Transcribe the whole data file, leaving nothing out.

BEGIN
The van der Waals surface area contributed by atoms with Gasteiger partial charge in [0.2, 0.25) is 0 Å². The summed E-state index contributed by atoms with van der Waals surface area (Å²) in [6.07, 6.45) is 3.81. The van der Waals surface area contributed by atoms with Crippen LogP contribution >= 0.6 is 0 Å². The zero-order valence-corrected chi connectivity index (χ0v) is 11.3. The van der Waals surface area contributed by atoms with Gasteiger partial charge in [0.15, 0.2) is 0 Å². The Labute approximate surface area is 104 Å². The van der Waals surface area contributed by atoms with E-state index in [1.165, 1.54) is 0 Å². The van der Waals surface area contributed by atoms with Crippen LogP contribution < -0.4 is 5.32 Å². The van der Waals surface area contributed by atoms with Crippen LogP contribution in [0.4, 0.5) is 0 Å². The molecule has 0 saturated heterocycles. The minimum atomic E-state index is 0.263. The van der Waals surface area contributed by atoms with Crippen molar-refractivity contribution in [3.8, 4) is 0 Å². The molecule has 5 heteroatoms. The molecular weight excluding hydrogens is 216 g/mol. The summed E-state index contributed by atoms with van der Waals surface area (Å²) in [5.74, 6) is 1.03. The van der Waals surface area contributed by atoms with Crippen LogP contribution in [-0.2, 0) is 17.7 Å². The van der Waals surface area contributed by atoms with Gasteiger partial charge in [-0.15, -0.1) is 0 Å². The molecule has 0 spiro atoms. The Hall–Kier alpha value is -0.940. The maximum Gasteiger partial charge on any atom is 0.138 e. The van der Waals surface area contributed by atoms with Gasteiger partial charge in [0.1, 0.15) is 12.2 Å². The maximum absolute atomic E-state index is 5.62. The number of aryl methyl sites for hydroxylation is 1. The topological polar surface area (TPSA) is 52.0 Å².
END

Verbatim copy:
The van der Waals surface area contributed by atoms with Gasteiger partial charge in [0.2, 0.25) is 0 Å². The summed E-state index contributed by atoms with van der Waals surface area (Å²) in [6.07, 6.45) is 3.81. The van der Waals surface area contributed by atoms with Crippen LogP contribution >= 0.6 is 0 Å². The zero-order valence-corrected chi connectivity index (χ0v) is 11.3. The van der Waals surface area contributed by atoms with Gasteiger partial charge in [0.15, 0.2) is 0 Å². The Labute approximate surface area is 104 Å². The van der Waals surface area contributed by atoms with E-state index in [1.165, 1.54) is 0 Å². The van der Waals surface area contributed by atoms with Crippen LogP contribution < -0.4 is 5.32 Å². The van der Waals surface area contributed by atoms with Crippen LogP contribution in [0.4, 0.5) is 0 Å². The molecule has 0 saturated heterocycles. The minimum atomic E-state index is 0.263. The van der Waals surface area contributed by atoms with Crippen molar-refractivity contribution in [3.8, 4) is 0 Å². The molecule has 5 heteroatoms. The molecular weight excluding hydrogens is 216 g/mol. The summed E-state index contributed by atoms with van der Waals surface area (Å²) in [5.74, 6) is 1.03. The van der Waals surface area contributed by atoms with Crippen LogP contribution in [-0.2, 0) is 17.7 Å². The van der Waals surface area contributed by atoms with Gasteiger partial charge in [-0.15, -0.1) is 0 Å². The molecule has 0 spiro atoms. The Hall–Kier alpha value is -0.940. The maximum Gasteiger partial charge on any atom is 0.138 e. The van der Waals surface area contributed by atoms with Gasteiger partial charge in [0.1, 0.15) is 12.2 Å². The maximum absolute atomic E-state index is 5.62. The number of aryl methyl sites for hydroxylation is 1. The topological polar surface area (TPSA) is 52.0 Å².